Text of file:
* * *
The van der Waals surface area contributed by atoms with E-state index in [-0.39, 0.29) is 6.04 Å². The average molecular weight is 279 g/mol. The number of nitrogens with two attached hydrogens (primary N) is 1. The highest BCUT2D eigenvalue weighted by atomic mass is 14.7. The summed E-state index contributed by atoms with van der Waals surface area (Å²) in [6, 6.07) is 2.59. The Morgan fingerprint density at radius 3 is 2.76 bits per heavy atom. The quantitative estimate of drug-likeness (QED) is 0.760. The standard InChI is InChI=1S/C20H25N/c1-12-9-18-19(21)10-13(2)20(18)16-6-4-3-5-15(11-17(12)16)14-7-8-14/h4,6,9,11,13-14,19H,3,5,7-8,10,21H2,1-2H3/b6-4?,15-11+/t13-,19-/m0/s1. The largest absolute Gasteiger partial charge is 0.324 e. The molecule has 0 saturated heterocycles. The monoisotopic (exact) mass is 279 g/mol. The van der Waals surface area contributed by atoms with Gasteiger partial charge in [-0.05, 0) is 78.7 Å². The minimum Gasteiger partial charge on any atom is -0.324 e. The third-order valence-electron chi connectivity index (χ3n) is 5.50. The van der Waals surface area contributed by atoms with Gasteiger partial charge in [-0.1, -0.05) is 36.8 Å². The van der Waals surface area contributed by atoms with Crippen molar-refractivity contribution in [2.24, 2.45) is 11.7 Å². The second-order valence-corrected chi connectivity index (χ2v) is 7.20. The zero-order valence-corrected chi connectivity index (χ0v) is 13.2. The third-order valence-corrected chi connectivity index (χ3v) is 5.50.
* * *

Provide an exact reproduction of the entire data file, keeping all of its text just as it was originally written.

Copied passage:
The van der Waals surface area contributed by atoms with E-state index in [-0.39, 0.29) is 6.04 Å². The average molecular weight is 279 g/mol. The number of nitrogens with two attached hydrogens (primary N) is 1. The highest BCUT2D eigenvalue weighted by atomic mass is 14.7. The summed E-state index contributed by atoms with van der Waals surface area (Å²) in [6, 6.07) is 2.59. The Morgan fingerprint density at radius 3 is 2.76 bits per heavy atom. The quantitative estimate of drug-likeness (QED) is 0.760. The standard InChI is InChI=1S/C20H25N/c1-12-9-18-19(21)10-13(2)20(18)16-6-4-3-5-15(11-17(12)16)14-7-8-14/h4,6,9,11,13-14,19H,3,5,7-8,10,21H2,1-2H3/b6-4?,15-11+/t13-,19-/m0/s1. The largest absolute Gasteiger partial charge is 0.324 e. The molecule has 0 saturated heterocycles. The monoisotopic (exact) mass is 279 g/mol. The van der Waals surface area contributed by atoms with Gasteiger partial charge in [-0.05, 0) is 78.7 Å². The minimum Gasteiger partial charge on any atom is -0.324 e. The third-order valence-electron chi connectivity index (χ3n) is 5.50. The van der Waals surface area contributed by atoms with Gasteiger partial charge in [-0.1, -0.05) is 36.8 Å². The van der Waals surface area contributed by atoms with Crippen molar-refractivity contribution in [2.24, 2.45) is 11.7 Å². The second-order valence-corrected chi connectivity index (χ2v) is 7.20. The zero-order valence-corrected chi connectivity index (χ0v) is 13.2. The third-order valence-corrected chi connectivity index (χ3v) is 5.50.